Many said they want the Lions to bring back the Frolics Parade. In response, Lyn Graziano said they are already actively seeking funding for a parade in 2017.
Booing broke out three times in response to some opinions expressed by commenters but was quickly subdued by the moderators, with one exception. At the end of the meeting when Zielinski attempted to take a “nonbinding yes or no vote” about permitting the Blow Up the Beach for the 2017 Frolics, he indicated that he wanted the vote restricted to those who lived in his district, prompting a large number of audience members to become agitated and shout its opposition.
Unable to quell the eruption, Zielinski abruptly terminated the vote and ended the meeting.
Commenting on the vote the day after the meeting, Dave Reszel, Bay View Lions member and the group’s spokesperson, said, “All could speak in front of the audience but then not have a vote? That made no sense. …If Tony wants to get a response from just his district maybe he should do a mailing or a ballot to his district only.
“Let’s be frank, the opposition to the Frolics comes from those in the immediate neighborhood adjacent to the park, and, even then, not all of them, as we heard last night, are opposed at all to the Frolics ‘as is.’ Some like the Frolics but seek some change and some are totally opposed. So even in the adjacent neighborhood, there is a mixed bag of opinion. Beyond the immediate area, there is complete support of the Frolics. Of course we understand that those that are closest are impacted the most, but even with those impacted the most, there is still a good amount of support to have the event unchanged. That was very, very clear.”
Dimitrijevic said that the intention of the vote was to assess the disposition of attendees, not to make decisions as a result of it. She said she thought all in attendance should have been given the opportunity to vote, but that more weight assigned to those who lived in her or Zielinski’s district. She stressed that the vote was designed to gather feedback and was not intended to be binding.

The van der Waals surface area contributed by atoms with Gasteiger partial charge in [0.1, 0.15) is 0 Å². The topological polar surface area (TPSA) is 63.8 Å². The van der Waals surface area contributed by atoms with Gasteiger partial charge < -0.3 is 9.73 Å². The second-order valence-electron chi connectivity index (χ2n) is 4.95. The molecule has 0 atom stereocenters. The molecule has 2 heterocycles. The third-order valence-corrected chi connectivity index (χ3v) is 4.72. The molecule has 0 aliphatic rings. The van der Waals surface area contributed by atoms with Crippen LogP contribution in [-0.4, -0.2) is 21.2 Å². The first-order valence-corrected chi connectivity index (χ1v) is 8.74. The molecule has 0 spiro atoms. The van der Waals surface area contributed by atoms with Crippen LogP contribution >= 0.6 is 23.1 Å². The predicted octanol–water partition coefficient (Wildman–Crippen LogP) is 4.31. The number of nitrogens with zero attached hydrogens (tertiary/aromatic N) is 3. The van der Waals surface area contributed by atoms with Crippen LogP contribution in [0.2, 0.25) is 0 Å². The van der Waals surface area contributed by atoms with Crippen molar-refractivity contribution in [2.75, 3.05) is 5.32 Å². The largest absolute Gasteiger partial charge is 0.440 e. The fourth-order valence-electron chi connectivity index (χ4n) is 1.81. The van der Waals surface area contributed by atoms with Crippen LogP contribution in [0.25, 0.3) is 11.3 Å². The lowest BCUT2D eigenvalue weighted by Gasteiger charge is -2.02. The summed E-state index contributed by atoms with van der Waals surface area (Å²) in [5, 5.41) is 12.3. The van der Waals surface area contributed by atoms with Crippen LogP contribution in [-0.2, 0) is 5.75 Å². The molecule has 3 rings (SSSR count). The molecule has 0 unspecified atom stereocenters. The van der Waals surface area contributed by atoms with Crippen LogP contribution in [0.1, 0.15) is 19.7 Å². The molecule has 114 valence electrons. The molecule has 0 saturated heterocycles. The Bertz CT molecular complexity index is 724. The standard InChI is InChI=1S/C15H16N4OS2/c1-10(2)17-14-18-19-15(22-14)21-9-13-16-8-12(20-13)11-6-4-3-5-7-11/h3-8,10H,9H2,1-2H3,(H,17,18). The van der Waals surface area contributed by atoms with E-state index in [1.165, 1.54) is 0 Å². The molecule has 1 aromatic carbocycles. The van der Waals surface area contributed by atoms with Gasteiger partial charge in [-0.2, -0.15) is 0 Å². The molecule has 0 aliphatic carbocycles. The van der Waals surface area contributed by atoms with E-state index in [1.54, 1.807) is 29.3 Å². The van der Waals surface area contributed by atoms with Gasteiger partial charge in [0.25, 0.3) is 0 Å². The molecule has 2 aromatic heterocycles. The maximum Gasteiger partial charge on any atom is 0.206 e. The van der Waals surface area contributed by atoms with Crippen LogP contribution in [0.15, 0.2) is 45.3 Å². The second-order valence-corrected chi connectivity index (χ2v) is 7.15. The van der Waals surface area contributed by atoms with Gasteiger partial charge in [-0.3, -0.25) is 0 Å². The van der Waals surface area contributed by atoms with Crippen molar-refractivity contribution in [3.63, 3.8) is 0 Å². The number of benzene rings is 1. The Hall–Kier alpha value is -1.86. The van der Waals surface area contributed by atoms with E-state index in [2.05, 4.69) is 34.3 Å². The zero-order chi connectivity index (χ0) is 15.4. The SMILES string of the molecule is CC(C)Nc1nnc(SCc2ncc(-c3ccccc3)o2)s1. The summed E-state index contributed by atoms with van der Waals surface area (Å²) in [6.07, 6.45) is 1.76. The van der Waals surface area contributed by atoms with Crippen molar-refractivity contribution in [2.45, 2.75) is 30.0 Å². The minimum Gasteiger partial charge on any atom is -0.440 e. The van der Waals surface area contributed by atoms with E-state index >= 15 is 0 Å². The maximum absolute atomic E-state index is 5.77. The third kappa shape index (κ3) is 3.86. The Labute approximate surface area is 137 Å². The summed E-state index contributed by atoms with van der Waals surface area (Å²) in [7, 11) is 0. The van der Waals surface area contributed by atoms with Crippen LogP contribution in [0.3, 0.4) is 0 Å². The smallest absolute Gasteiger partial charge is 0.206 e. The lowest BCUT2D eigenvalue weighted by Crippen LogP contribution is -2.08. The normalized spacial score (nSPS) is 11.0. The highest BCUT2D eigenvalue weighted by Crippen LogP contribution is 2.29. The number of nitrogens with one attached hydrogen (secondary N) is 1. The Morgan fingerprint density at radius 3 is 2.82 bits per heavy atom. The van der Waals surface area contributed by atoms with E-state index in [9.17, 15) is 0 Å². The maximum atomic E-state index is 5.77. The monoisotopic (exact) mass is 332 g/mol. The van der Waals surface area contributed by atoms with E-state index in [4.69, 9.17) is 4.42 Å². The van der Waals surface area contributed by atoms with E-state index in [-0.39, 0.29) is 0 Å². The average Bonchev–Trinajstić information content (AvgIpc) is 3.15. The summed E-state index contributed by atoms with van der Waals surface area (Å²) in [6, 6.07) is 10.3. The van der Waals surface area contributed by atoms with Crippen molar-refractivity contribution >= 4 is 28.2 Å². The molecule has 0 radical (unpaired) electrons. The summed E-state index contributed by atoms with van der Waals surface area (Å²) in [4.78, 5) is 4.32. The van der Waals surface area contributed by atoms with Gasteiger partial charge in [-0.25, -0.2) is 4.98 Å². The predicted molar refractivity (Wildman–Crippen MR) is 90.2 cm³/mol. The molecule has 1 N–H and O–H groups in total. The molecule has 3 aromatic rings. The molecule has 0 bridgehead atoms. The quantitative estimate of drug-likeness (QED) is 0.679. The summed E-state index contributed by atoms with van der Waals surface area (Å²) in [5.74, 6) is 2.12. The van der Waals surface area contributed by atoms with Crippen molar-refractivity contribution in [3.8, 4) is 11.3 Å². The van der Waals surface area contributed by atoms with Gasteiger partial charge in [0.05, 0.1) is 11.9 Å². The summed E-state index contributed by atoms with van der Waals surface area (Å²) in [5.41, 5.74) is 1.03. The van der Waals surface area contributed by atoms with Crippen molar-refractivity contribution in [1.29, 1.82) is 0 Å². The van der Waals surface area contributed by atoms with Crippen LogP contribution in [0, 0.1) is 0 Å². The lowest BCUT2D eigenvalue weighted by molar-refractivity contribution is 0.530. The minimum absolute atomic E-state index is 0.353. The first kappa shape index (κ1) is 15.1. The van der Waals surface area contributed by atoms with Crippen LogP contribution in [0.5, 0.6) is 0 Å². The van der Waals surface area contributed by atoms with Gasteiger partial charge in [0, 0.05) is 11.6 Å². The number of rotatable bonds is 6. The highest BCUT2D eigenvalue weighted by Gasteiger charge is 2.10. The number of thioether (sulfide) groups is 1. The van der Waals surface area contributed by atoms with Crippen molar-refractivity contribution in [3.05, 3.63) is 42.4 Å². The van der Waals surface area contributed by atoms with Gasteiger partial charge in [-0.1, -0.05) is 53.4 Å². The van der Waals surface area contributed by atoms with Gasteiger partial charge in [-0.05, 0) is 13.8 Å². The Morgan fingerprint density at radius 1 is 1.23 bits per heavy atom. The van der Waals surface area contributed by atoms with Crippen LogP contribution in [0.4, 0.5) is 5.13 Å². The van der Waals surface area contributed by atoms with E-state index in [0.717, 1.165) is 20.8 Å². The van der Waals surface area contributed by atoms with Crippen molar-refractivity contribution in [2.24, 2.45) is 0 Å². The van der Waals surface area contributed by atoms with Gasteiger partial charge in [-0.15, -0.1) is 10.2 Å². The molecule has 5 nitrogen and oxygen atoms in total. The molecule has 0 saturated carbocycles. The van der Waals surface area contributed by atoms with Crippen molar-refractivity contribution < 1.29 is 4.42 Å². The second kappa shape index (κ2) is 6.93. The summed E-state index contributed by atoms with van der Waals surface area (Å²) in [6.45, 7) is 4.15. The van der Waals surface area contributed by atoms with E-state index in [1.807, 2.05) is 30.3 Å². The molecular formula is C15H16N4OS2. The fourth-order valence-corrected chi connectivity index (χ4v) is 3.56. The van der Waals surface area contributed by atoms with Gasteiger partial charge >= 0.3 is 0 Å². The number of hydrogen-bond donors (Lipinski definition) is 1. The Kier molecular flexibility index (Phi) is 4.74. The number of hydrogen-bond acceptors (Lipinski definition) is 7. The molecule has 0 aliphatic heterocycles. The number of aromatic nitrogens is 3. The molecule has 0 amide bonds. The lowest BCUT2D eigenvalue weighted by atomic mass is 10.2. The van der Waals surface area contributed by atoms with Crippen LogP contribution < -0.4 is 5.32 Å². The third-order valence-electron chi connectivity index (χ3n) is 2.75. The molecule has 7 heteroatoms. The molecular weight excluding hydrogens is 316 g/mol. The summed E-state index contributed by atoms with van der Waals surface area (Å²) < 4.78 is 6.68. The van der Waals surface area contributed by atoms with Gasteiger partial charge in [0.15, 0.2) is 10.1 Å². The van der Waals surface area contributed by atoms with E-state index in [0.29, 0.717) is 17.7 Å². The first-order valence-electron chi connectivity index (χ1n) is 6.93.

By contrast, Zielinkski, also commenting the day after the meeting, insisted that the vote should have been restricted to his constituents, like those of all public meetings he holds, since he wants to represent their views when he makes decisions about city permits, in this case, the 2017 Frolics. “The meeting was held to gauge the public’s support and to make as many people as possible happy, to find common ground. But if you don’t live in the district, your vote doesn’t count. I am elected to represent my constituents’ interests, wishes, and desires.”
Reszel said he kept detailed notes of the speakers’ comments. “There was not a mandate or consensus to change any specifics. In fact, of the 25 people that spoke in front of the audience, 17 expressed a desire to leave the status quo. Even of the 8 that had ‘suggestions’ for Frolics improvement, many stated some positives regarding the Frolics. It was clear the overwhelming majority were in favor of, and support the Frolics as is.”
Dimitrijevic and Zielinski were each escorted from the meeting to their respective car by three security personnel provided by L. Johns Services. Les Johns, proprietor, said that Lyn Graziano contacted him to request security for the two officials.
Dimitrijevic and Zielinski each arrived at their car with no threat or incident, Johns said.
Johns is a member of the Bay View Lions.